TechGen Metals acquires promising Blue Devil copper-gold project in Western Australia

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By Imelda Cotton - 
TechGen Metals ASX TG1 Blue Devil project WA

TechGen Metals (ASX: TG1) has expanded its asset portfolio with the addition of the Blue Devil copper-gold project in Western Australia.

The under-explored project, located 45 kilometres east-north-east of Halls Creek, was acquired by the company in its entirety for minimal outlay.

While no work has been conducted on the project area since 2020, previous explorers include Pickands Mather International in the late 1960s, Navigator Resources, Sipa-Gaia NL and Spartan Exploration.

Large system

Historic exploration at Blue Devil uncovered mineralisation trending along east-north-east and north-west structures within the regional Olympio Formation and the Eliot Range Dolomite.

The mineralisation within these structures is believed to continue sporadically over a distance of about 10km across the tenement and suggests that a large system with significant fluid flow may have been involved in the mineralising event.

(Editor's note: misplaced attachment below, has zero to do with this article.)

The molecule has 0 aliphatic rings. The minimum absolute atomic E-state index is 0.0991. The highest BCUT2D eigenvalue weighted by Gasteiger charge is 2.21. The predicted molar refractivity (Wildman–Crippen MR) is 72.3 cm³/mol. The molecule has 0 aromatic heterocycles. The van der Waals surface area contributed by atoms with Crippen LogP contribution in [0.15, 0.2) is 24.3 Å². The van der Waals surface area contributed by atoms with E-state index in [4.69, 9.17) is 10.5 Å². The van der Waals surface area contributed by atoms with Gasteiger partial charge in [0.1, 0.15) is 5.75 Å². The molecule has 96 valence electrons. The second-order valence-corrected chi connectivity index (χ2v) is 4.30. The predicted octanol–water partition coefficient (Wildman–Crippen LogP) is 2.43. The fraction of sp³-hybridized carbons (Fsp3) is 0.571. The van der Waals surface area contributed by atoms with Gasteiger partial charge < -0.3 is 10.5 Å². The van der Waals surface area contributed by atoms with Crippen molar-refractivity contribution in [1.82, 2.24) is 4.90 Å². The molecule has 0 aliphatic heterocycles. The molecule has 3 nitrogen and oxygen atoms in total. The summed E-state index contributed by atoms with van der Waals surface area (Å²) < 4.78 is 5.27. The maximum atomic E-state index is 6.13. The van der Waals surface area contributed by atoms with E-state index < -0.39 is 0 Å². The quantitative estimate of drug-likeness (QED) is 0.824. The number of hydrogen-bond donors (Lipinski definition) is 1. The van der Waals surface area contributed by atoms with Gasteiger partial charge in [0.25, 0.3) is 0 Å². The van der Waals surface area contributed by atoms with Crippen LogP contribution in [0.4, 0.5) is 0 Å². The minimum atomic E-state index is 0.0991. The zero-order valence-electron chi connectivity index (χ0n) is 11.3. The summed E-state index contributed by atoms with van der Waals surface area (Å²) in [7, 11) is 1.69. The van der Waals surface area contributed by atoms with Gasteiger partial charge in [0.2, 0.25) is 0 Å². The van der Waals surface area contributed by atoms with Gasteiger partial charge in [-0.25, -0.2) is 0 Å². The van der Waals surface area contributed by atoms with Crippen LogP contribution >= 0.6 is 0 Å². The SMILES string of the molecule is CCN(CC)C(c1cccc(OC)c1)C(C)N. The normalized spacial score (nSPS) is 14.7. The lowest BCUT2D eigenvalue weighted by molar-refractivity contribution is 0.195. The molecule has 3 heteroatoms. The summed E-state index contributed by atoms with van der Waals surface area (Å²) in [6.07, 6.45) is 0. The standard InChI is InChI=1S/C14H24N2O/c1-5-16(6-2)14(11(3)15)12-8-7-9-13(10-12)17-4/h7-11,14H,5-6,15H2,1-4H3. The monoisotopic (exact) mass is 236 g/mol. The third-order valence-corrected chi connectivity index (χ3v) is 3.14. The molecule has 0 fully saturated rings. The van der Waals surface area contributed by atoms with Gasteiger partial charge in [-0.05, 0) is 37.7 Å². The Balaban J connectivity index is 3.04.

Exploration has previously returned rock chip values of 50.5% copper, 6.9 grams per tonne gold, and 53 g/t silver but there has been no drill testing of higher-grade copper-gold occurrences.

Of the 34 historic samples, 15 returned assays above 1% copper while ten showed an association with favourable gossan mineralisation, as well as malachite, chalcocite, cuprite (copper carbonates) within boxwork goethite and haematite (iron) gossanous occurrences over the length of the tenement.

Exploration plans

TechGen’s initial exploration plans at Blue Devil are likely to include rock chip sampling and a geophysics program comprising heliborne electromagnetic and ground gravity surveys to rapidly identify targets for drill testing.

Managing director Ashley Hood said the company would target intrusion, volcanogenic massive sulphide and shear-related copper-gold-silver mineralisation.

“The Blue Devil project boasts exceptional quality, which is evident in the style of mineralisation targets, geology, and quality of previous work,” he said.

“It provides us with a strong foundation for further advancement, particularly with modern heliborne geophysics anticipated to test for conductors well below the surface.”

“Identifying robust bedrock conductors would present us with ideal walk-up drilling targets.”